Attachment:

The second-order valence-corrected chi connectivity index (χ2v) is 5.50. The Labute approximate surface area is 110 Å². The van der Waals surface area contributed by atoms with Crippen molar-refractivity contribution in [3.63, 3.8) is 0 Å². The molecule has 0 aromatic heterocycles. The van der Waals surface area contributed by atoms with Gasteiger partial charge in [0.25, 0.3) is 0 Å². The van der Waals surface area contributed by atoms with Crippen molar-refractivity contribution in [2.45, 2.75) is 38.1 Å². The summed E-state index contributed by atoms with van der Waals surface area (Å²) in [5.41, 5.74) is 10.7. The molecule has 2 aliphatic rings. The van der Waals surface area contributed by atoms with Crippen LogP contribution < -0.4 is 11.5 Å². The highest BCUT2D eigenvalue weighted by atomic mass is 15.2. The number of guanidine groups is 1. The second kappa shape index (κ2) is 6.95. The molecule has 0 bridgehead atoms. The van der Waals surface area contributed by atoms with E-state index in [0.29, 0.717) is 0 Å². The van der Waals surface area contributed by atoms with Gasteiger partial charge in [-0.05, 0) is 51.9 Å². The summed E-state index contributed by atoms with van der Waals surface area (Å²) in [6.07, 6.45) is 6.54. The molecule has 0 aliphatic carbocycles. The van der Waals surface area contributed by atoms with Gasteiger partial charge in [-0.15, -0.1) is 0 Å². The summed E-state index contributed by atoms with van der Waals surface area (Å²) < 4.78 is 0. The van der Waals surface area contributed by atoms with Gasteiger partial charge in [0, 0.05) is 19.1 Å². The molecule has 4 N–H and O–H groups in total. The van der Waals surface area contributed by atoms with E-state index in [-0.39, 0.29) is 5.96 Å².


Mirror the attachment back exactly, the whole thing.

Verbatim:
The second-order valence-corrected chi connectivity index (χ2v) is 5.50. The Labute approximate surface area is 110 Å². The van der Waals surface area contributed by atoms with Crippen molar-refractivity contribution in [3.63, 3.8) is 0 Å². The molecule has 0 aromatic heterocycles. The van der Waals surface area contributed by atoms with Gasteiger partial charge in [0.25, 0.3) is 0 Å². The van der Waals surface area contributed by atoms with Crippen molar-refractivity contribution in [2.45, 2.75) is 38.1 Å². The summed E-state index contributed by atoms with van der Waals surface area (Å²) in [5.41, 5.74) is 10.7. The molecule has 2 aliphatic rings. The van der Waals surface area contributed by atoms with Crippen LogP contribution < -0.4 is 11.5 Å². The highest BCUT2D eigenvalue weighted by atomic mass is 15.2. The number of guanidine groups is 1. The second kappa shape index (κ2) is 6.95. The molecule has 0 bridgehead atoms. The van der Waals surface area contributed by atoms with E-state index in [0.29, 0.717) is 0 Å². The van der Waals surface area contributed by atoms with Gasteiger partial charge in [-0.05, 0) is 51.9 Å². The summed E-state index contributed by atoms with van der Waals surface area (Å²) in [6.07, 6.45) is 6.54. The molecule has 0 aliphatic carbocycles. The van der Waals surface area contributed by atoms with Gasteiger partial charge in [-0.15, -0.1) is 0 Å². The summed E-state index contributed by atoms with van der Waals surface area (Å²) < 4.78 is 0. The van der Waals surface area contributed by atoms with Gasteiger partial charge in [0, 0.05) is 19.1 Å². The molecule has 4 N–H and O–H groups in total. The van der Waals surface area contributed by atoms with E-state index in [-0.39, 0.29) is 5.96 Å².